The power of positive imagining

MovieReview A-

November 04, 2005|By MICHAEL SRAGOW | MICHAEL SRAGOW,SUN MOVIE CRITIC

Mirrormask is a gorgeous psychedelic cameo of a movie.

It's about a 15-year-old girl with an unusual young-adult-fiction problem. Her parents run an old-fashioned family circus and are also madly in love. Their ecstasy causes this artistic teenager, not yet her own self and not yet a woman, to feel left out and batty. Early on, cancer sends her mom to the hospital. As her father struggles to keep his troupe together, Helena (Stephanie Leonidas) wakes up in a wispy yet volatile dream landscape. It resembles sketches she pasted to her bedroom wall.

Mirrormask portrays a good kid who becomes a great kid when she wields her imaginative power and gleans some wisdom. Against backdrops awash with elusive, piercing colors, Helena becomes the center of a civil war in which a queen of shadows puts to sleep a queen of light. Helena must correct the moral balance by finding a legendary charm called a "Mirrormask."

But the movie isn't just about navigating a Neverland. Whenever there's an unshuttered window in this strange and brave new world, Helena can usually see her old world, where an "anti-Helena" - really, the petulant part of herself - upsets her daddy with her moodiness and smooches a bad-news boy.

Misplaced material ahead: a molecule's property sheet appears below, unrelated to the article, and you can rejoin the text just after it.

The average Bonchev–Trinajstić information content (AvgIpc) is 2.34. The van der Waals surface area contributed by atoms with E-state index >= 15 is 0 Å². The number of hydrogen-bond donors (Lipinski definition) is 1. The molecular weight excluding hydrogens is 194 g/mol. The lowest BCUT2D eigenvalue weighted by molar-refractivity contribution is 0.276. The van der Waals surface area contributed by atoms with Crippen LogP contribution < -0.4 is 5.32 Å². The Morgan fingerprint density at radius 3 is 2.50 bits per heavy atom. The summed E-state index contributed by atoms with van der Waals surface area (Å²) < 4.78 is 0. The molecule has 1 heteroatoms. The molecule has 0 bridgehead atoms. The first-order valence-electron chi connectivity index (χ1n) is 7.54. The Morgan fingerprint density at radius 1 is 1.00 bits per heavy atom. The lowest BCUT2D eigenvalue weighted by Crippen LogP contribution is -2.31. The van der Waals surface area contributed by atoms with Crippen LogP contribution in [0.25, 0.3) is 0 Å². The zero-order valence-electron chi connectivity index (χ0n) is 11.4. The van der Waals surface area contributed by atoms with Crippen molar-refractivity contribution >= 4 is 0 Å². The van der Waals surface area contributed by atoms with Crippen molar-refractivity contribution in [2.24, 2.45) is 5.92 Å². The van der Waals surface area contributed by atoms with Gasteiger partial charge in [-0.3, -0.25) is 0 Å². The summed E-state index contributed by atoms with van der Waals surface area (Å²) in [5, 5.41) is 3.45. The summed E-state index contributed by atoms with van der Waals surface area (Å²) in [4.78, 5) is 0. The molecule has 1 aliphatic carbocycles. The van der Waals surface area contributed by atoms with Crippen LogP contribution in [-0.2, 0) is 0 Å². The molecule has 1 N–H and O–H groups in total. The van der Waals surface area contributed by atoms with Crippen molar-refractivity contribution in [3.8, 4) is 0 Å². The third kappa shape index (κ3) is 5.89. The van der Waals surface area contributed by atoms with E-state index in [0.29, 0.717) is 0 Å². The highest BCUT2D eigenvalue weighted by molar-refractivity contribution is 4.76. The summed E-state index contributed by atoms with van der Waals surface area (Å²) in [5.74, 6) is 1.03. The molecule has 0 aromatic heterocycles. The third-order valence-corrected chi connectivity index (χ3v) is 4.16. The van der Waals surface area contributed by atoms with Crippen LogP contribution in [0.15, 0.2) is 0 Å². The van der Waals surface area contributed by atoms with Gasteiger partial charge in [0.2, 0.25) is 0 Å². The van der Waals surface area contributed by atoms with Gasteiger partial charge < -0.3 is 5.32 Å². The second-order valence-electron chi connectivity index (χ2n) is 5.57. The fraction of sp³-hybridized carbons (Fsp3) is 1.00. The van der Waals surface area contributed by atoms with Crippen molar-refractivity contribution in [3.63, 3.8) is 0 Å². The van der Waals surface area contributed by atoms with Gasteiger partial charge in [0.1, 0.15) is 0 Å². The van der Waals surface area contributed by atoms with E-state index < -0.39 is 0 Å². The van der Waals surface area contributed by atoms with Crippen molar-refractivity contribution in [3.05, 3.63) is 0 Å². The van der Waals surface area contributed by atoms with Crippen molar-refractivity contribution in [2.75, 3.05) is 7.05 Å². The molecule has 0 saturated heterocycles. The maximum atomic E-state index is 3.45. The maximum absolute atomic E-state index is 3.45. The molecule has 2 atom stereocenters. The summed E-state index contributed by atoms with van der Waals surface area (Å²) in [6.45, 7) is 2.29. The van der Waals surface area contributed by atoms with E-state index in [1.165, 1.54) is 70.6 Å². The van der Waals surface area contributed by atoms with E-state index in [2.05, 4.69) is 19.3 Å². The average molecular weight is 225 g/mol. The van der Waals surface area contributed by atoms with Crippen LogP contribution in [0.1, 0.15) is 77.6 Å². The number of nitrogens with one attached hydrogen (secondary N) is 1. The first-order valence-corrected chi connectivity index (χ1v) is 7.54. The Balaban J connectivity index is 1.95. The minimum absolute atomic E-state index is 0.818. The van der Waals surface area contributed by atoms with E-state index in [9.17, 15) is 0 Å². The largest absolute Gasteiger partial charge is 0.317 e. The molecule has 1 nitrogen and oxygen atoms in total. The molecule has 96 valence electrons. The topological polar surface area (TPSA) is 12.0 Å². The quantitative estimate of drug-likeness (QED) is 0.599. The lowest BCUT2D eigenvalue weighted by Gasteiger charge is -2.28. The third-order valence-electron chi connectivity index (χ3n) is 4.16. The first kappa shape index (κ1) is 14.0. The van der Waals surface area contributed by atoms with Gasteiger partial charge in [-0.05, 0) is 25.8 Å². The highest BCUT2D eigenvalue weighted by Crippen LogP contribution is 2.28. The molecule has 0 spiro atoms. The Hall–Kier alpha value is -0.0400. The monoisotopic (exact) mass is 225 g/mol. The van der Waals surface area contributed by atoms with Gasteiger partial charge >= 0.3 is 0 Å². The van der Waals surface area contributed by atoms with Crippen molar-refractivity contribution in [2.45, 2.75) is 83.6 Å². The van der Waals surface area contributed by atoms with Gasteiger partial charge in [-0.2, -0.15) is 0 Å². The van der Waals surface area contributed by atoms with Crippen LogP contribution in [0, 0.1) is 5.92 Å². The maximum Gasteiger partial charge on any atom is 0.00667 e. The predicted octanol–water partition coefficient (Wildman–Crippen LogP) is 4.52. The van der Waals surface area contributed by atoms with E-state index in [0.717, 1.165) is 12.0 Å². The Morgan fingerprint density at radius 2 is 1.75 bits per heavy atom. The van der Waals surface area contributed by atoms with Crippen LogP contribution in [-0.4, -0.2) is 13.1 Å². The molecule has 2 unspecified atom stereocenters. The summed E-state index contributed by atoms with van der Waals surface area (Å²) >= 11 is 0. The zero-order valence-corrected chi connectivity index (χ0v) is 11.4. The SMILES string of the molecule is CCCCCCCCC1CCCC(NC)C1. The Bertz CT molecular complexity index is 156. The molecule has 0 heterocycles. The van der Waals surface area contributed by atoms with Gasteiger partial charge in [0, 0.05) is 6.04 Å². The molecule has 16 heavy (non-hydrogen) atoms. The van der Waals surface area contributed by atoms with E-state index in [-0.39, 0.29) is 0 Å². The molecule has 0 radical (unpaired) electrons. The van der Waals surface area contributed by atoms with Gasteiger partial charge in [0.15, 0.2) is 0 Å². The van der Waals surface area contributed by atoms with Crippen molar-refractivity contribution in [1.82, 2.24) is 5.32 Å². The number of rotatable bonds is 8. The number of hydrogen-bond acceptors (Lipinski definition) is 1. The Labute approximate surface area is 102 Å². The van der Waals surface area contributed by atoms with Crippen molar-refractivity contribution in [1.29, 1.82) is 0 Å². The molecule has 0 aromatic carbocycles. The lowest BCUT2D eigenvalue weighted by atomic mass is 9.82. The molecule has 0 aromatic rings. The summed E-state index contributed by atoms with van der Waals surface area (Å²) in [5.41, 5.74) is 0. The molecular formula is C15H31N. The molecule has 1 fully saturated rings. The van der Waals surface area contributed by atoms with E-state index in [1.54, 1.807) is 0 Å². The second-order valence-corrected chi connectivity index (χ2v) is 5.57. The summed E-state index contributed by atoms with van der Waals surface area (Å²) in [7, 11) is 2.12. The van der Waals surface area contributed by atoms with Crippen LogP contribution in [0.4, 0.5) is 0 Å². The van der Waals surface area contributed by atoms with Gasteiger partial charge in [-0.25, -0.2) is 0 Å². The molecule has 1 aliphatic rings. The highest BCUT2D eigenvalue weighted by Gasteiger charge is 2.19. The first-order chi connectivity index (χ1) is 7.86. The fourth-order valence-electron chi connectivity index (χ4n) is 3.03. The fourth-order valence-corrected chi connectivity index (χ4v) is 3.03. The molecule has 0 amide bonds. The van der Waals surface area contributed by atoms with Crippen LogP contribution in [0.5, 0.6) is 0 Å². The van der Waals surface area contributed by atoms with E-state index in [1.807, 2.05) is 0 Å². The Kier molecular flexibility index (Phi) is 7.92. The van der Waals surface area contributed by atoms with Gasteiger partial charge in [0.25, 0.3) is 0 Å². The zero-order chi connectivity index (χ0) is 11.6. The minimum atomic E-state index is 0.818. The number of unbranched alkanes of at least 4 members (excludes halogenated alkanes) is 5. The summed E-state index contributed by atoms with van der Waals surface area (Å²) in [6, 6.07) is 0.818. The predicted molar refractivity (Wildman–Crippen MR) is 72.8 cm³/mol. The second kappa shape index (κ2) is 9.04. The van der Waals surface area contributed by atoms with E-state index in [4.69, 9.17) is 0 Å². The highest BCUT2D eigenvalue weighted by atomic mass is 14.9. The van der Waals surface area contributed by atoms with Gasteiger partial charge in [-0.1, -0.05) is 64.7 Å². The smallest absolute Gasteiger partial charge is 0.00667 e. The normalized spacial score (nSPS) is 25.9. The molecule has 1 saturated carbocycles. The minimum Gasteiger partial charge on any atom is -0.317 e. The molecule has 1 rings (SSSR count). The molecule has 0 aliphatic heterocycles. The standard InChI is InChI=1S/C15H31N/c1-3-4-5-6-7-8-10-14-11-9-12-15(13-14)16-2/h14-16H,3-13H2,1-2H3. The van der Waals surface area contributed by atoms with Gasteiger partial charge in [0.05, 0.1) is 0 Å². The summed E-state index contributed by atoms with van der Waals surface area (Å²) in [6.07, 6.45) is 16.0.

In film terms, Mirrormask achieves the wonder-working effects Julie Taymor (The Lion King) gets on stage. Draping real actors in neo-classic costumes, then plunging them into a digital universe where a magical creature like a gryphon becomes a walking, talking collage, Mirrormask achieves the unexpected and the awe-inspiring.

It puns on the word "eye-popping" when the queen of shadows employs spidery creatures that turn into tentacled eyeballs. But the movie is also mind-expanding. It blends spider's-web inventions and eruptions from the Id.

With the help of Jim Henson's Creature Shop, writer Neil Gaiman and director and co-writer Dave McKean concoct comic marvels like a notably stupid sphinx and a school of "monkeybirds" who at one point knock each other over and swap beaks. They leave you just enough breath to laugh or sigh.

Somewhere in his own Neverland, that eccentric genius Jean Cocteau (Beauty and the Beast, Orpheus) is cooing with pleasure over Mirrormask.

michael.sragow@baltsun.com

Mirrormask (Samuel Goldwyn)

Starring Stephanie Leonidas, Gina McKee, Rob Brydon.

Directed by Dave McKean.

Rated PG.

Time 101 minutes

Review A-

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